Now… reading about that experience, in and of itself, would turn me off of Olive Garden. Especially if I had actually witnessed it at the time it happened.  But I have other reasons for not liking the Olive Garden.

I didn’t used to feel like this.  In the early 90s, when the Olive Garden was kind of new, I thought it was a great place to eat.  I remember going there for my birthday one year and really enjoying the experience.  But, what can I say?  Twenty plus years ago, I was a lot younger, less sophisticated, and had simpler and much less expensive tastes.  I have now had better culinary experiences that have broadened my perspective.  I have also spent several years living in Europe, where wait staff is paid decently and you’re not simultaneously plied with food and alcohol as the staff rushes you to finish your food and GTFO ASAP.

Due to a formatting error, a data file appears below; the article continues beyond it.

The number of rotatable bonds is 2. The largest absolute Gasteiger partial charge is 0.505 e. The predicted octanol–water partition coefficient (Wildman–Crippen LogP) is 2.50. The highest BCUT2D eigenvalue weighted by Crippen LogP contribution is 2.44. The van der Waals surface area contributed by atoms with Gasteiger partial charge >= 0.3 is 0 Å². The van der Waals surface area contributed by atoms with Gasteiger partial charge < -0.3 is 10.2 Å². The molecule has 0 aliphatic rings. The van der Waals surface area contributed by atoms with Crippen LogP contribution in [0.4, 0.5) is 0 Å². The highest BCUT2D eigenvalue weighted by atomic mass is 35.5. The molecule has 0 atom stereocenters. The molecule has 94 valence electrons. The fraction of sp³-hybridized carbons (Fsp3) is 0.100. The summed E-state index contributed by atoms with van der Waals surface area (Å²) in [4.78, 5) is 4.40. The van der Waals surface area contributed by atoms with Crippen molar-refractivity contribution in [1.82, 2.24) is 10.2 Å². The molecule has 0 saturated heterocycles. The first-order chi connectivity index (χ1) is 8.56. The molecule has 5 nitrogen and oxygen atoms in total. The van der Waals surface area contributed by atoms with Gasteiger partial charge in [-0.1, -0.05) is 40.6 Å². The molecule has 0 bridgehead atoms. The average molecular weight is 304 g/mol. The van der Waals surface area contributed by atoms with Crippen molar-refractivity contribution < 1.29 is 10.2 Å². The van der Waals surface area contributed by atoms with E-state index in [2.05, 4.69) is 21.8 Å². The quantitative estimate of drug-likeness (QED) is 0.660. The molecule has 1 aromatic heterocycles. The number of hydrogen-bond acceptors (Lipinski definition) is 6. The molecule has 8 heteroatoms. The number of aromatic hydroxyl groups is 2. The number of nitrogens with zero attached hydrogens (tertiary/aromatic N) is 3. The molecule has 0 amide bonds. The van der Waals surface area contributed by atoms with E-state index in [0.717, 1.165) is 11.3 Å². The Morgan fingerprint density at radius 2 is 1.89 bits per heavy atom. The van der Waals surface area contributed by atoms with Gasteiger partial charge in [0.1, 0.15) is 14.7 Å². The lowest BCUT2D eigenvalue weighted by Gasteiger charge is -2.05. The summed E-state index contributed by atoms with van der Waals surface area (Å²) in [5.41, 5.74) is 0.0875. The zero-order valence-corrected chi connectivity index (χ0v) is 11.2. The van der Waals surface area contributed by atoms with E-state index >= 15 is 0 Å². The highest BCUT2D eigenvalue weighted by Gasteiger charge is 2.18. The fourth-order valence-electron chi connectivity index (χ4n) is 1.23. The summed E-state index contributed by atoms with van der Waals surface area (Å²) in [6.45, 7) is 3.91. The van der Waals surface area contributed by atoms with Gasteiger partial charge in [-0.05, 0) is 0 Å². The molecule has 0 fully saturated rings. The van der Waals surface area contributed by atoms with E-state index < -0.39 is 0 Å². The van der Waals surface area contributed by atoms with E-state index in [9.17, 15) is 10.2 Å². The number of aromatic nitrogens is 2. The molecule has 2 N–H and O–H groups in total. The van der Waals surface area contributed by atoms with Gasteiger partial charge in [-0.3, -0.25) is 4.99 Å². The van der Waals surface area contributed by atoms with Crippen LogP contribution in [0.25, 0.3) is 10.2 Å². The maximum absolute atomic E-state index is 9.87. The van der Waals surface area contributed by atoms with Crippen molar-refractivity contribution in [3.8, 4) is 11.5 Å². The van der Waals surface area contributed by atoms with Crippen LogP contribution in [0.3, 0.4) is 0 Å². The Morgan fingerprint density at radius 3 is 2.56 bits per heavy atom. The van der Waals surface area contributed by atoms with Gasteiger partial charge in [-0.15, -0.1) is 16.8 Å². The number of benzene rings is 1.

My disdain for the Olive Garden probably began in 1993, when I visited a location with my cousin and her friends.  As we were finishing the meal, I suddenly got a terrible stomachache that hurt so much that I fainted as I was trying to exit our booth.  I hit the floor pretty hard and, as I was regaining consciousness, heard someone shout “She must be an epileptic!”  I was forced to lie on the floor in the middle of the restaurant and wait for the paramedics, although I did not allow them to take me to the hospital.  I ended up with a rug burn and probably a mild concussion, although I eventually recovered with no lingering ill effects.

I don’t know if my stomachache was caused by the food.  I did have one alcoholic drink, but it was a girly ice cream drink.  I certainly wasn’t drunk, even though my tolerance for booze was a lot less back then.  Anyway, for a very long time after that fainting incident, I avoided the Olive Garden.